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Traveling Home for the Holidays

Many of us missed traveling home for the holidays last year due to safety concerns over COVID-19. Those who live far from aging loved ones may have had to rely on phone calls, Zoom, or FaceTime conversations to keep connected.

Traveling Home for the Holidays

With vaccines now available and travel restrictions easing, more individuals are expected to travel this holiday season. ViaQuest urges those planning to travel to follow guidelines from the CDC to ensure both their own safety and the safety of loved ones. These guidelines include maintaining six feet of social distancing at all gatherings, sitting outdoors, or using a window fan for indoor parties.

The Reality of Traveling Home for the Holidays

This holiday season, ViaQuest is also encouraging adult children to use this opportunity to check on aging loved ones they may have not seen in a while to determine how they are really faring on their own.

This year, as adult children return home for the holidays, maybe for the first time in two years, they may be surprised by the reality of their loved ones’ well-being. Often, adult children will return home for the holidays and realize their elderly parents are not doing as well as they have been led to believe. For children who live far away or weren’t able to visit in 2020 because of COVID-19, this realization can be alarming. Last year’s FaceTime and Zoom calls may have provided only a glimpse of your parents’ reality, even while they reassured you that all was well. If so, it is likely their goal was not to mislead you, but only to keep from burdening you. Another reason for misleading reassurances is that older parents often find it difficult to admit that they may be declining.

If you have not been home for a while, take advantage of going home for the holidays to perform a reality check on how your parents are really doing. It may be distressing to realize that your parents are more fragile, less mobile, and weaker than they have led you to believe. They may have missed or put off doctor visits during COVID-19, and not received the care they needed for a serious or chronic illness.

Indications Your Loved Ones May Need an Extra Layer of Support

Here are some things to look for that can be good indicators that your loved ones may need extra support.

Check medications

Make sure elderly loved ones have been taking and refilling any prescriptions. Check to make sure prescriptions are in date and that refills are available. Take time to make sure your loved ones understand the instructions for their medications and are taking them as directed.

Ask about doctor appointments

A recent study published in JAMA showed that more than 40% of people surveyed skipped doctor appointments during the early months of the pandemic. Check in with your loved ones about doctor appointments. Did they miss appointments last year? Are they still missing them now? When is the last time they were seen by their physicians? Are they getting their routine wellness checks, as well as care needed for any chronic illness? It may be a good time to schedule follow-up appointments during your visit or even a short Telehealth appointment to check in with their physicians. This can help you ensure that your loved ones have been getting the care they need, and also give you an opportunity to connect with their providers.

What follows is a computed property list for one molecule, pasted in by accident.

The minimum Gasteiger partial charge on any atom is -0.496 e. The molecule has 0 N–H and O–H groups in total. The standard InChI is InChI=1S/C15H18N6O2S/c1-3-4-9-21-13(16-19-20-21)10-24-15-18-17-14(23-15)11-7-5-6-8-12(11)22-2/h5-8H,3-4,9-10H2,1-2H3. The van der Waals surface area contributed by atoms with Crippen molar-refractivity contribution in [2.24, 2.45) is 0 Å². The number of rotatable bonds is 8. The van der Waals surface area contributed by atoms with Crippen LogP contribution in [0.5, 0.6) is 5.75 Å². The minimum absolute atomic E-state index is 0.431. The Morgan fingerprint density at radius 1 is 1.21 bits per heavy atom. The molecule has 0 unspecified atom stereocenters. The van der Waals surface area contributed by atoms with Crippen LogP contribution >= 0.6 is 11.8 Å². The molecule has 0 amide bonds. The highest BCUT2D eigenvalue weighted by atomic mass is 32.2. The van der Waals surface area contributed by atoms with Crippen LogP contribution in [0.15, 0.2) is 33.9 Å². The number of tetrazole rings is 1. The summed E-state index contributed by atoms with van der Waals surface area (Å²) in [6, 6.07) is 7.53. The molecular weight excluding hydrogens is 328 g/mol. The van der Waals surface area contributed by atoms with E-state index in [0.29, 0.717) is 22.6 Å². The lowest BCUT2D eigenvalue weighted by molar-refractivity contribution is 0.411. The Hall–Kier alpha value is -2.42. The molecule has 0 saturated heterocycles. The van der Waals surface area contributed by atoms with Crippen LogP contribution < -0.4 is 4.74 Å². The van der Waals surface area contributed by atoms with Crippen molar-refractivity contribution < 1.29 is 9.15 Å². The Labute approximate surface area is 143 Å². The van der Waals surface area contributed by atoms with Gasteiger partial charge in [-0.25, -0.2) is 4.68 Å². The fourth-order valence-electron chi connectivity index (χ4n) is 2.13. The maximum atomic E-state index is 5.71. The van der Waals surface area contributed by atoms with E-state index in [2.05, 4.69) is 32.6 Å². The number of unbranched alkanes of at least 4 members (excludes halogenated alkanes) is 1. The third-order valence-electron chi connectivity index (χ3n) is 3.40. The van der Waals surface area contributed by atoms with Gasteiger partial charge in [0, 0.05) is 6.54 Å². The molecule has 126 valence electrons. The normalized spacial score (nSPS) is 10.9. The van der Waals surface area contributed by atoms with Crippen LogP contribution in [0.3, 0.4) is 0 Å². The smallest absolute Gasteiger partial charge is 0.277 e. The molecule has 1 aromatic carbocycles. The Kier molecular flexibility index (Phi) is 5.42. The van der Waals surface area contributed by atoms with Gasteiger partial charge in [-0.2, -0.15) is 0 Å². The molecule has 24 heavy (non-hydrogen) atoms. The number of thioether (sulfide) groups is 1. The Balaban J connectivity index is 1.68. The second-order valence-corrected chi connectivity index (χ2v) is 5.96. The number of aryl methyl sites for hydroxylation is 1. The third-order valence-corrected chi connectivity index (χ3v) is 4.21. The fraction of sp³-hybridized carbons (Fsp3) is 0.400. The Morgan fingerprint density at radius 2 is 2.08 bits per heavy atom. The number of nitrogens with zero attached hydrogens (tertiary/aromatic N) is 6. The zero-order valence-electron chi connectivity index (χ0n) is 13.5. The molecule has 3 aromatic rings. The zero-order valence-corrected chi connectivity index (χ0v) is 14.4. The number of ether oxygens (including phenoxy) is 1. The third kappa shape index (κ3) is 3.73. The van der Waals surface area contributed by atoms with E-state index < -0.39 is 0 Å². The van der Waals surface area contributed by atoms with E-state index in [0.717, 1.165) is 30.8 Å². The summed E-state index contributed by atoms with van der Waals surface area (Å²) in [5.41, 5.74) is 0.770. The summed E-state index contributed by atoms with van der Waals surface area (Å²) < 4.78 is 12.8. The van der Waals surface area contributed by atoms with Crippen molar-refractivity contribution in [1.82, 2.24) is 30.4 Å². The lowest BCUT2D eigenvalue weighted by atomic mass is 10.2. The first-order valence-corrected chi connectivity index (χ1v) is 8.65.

Scrutinize your loved ones’ appearance

Are they well groomed and generally clean? Are their clothes clean and weather appropriate? Is hair washed, neat, and combed? Any evidence of personal neglect could be a warning sign of dementia or issues with their ability to care for themselves. Also, keep an eye out for any unexplained and noticeable bruising, as this could indicate balance and mobility problems.

Examine the overall state of the house and the yard

Any signs of neglect, including spoiled food, piled-up mail, rust or obvious mold, or even just a general impression of uncleanliness could mean that your parents have become unable to complete basic household tasks.

Pay attention to how your loved one is acting

Are there any signs of cognitive impairment? Some indicators of this could be consistent memory lapses, rapid mood swings, the inability to continue a conversation, or apparent depression. Any of these behavioral changes could be an early warning sign of Alzheimer’s disease or another form of dementia.

Look for a change in habits

Do your parents seem less engaged or less playful with the grandkids? Are they sleeping more, or spending more time in a favorite chair? Did any favorite holiday traditions change? Do they seem less themselves? How are their appetites? Are they eating less? Are you noticing a marked weakness, or a loss of stamina or strength? Do they seem unstable or need support when they walk? Any of these can be signs of declining health.

Sometimes, a holiday reality check can be an alarming wake-up call, as you realize that your parents are not doing as well as they have claimed and may need some additional help. Ultimately though, it can be beneficial to realize this, so that you can get your elderly loved ones the proper care that they need.

This holiday season, we encourage you to perform a holiday reality check on your aging loved ones to ensure they are living safely and comfortably — and, if not, to determine a comprehensive and beneficial plan of action.

If you do decide that your loved ones need an extra layer of care, ViaQuest can bring an extra layer of care and support. Our care is focused on sustaining and maintaining your loved ones’ quality of life in their home — keeping them safe and comfortable. ViaQuest Hospice can help determine if such care is appropriate for your loved one. Call us today to learn more: 855.298.1722.

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